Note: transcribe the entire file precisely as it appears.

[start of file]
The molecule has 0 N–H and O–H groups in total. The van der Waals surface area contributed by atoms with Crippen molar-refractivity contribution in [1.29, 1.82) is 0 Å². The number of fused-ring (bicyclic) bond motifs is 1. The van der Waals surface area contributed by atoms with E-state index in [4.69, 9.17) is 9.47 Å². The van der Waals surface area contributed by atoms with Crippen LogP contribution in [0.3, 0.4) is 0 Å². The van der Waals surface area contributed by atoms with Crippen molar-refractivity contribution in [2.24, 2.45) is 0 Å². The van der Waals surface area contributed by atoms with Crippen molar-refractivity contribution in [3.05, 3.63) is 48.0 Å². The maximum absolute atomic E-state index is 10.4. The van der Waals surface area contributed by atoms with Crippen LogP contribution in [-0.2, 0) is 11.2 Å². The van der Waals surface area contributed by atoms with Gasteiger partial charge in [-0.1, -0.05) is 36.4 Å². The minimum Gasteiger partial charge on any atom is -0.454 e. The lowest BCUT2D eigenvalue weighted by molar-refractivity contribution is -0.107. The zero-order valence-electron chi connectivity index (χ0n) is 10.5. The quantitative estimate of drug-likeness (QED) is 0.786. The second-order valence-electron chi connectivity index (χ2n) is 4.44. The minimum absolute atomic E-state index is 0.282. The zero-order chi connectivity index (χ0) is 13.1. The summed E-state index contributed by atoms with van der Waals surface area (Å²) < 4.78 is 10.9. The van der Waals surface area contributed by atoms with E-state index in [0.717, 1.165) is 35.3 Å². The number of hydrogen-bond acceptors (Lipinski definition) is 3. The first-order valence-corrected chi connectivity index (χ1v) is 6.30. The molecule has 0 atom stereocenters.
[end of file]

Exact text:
The molecule has 0 N–H and O–H groups in total. The van der Waals surface area contributed by atoms with Crippen molar-refractivity contribution in [1.29, 1.82) is 0 Å². The number of fused-ring (bicyclic) bond motifs is 1. The van der Waals surface area contributed by atoms with E-state index in [4.69, 9.17) is 9.47 Å². The van der Waals surface area contributed by atoms with Crippen LogP contribution in [0.3, 0.4) is 0 Å². The van der Waals surface area contributed by atoms with Crippen molar-refractivity contribution in [2.24, 2.45) is 0 Å². The van der Waals surface area contributed by atoms with Crippen molar-refractivity contribution in [3.05, 3.63) is 48.0 Å². The maximum absolute atomic E-state index is 10.4. The van der Waals surface area contributed by atoms with Crippen LogP contribution in [-0.2, 0) is 11.2 Å². The van der Waals surface area contributed by atoms with Gasteiger partial charge in [-0.1, -0.05) is 36.4 Å². The minimum Gasteiger partial charge on any atom is -0.454 e. The lowest BCUT2D eigenvalue weighted by molar-refractivity contribution is -0.107. The zero-order valence-electron chi connectivity index (χ0n) is 10.5. The quantitative estimate of drug-likeness (QED) is 0.786. The second-order valence-electron chi connectivity index (χ2n) is 4.44. The minimum absolute atomic E-state index is 0.282. The zero-order chi connectivity index (χ0) is 13.1. The summed E-state index contributed by atoms with van der Waals surface area (Å²) < 4.78 is 10.9. The van der Waals surface area contributed by atoms with E-state index in [0.717, 1.165) is 35.3 Å². The number of hydrogen-bond acceptors (Lipinski definition) is 3. The first-order valence-corrected chi connectivity index (χ1v) is 6.30. The molecule has 0 atom stereocenters.